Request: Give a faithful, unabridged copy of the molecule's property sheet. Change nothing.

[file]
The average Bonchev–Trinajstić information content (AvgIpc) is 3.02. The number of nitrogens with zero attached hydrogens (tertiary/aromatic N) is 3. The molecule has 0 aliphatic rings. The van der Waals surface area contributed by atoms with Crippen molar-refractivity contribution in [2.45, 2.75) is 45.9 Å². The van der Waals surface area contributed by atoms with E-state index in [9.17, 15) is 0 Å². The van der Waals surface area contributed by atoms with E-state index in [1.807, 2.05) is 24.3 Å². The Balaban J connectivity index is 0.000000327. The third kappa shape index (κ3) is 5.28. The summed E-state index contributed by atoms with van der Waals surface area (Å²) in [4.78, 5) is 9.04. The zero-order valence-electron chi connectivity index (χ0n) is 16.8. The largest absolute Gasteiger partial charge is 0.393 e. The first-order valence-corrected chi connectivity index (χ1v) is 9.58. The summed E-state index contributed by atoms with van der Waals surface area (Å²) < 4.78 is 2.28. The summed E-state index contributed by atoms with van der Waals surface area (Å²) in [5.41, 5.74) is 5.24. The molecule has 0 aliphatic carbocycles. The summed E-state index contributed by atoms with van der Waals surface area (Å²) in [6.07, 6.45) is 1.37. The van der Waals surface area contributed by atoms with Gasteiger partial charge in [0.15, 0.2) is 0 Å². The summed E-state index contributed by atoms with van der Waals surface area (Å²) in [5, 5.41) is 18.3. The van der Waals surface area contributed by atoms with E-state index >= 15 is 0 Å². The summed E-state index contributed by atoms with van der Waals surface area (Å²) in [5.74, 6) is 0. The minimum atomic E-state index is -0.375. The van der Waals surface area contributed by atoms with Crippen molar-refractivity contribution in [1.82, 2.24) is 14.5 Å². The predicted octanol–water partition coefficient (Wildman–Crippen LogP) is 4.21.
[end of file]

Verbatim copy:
The average Bonchev–Trinajstić information content (AvgIpc) is 3.02. The number of nitrogens with zero attached hydrogens (tertiary/aromatic N) is 3. The molecule has 0 aliphatic rings. The van der Waals surface area contributed by atoms with Crippen molar-refractivity contribution in [2.45, 2.75) is 45.9 Å². The van der Waals surface area contributed by atoms with E-state index in [9.17, 15) is 0 Å². The van der Waals surface area contributed by atoms with E-state index in [1.807, 2.05) is 24.3 Å². The Balaban J connectivity index is 0.000000327. The third kappa shape index (κ3) is 5.28. The summed E-state index contributed by atoms with van der Waals surface area (Å²) in [4.78, 5) is 9.04. The zero-order valence-electron chi connectivity index (χ0n) is 16.8. The largest absolute Gasteiger partial charge is 0.393 e. The first-order valence-corrected chi connectivity index (χ1v) is 9.58. The summed E-state index contributed by atoms with van der Waals surface area (Å²) < 4.78 is 2.28. The summed E-state index contributed by atoms with van der Waals surface area (Å²) in [5.41, 5.74) is 5.24. The molecule has 0 aliphatic carbocycles. The summed E-state index contributed by atoms with van der Waals surface area (Å²) in [6.07, 6.45) is 1.37. The van der Waals surface area contributed by atoms with Gasteiger partial charge in [0.15, 0.2) is 0 Å². The summed E-state index contributed by atoms with van der Waals surface area (Å²) in [5, 5.41) is 18.3. The van der Waals surface area contributed by atoms with E-state index >= 15 is 0 Å². The summed E-state index contributed by atoms with van der Waals surface area (Å²) in [5.74, 6) is 0. The minimum atomic E-state index is -0.375. The van der Waals surface area contributed by atoms with Crippen molar-refractivity contribution in [1.82, 2.24) is 14.5 Å². The predicted octanol–water partition coefficient (Wildman–Crippen LogP) is 4.21.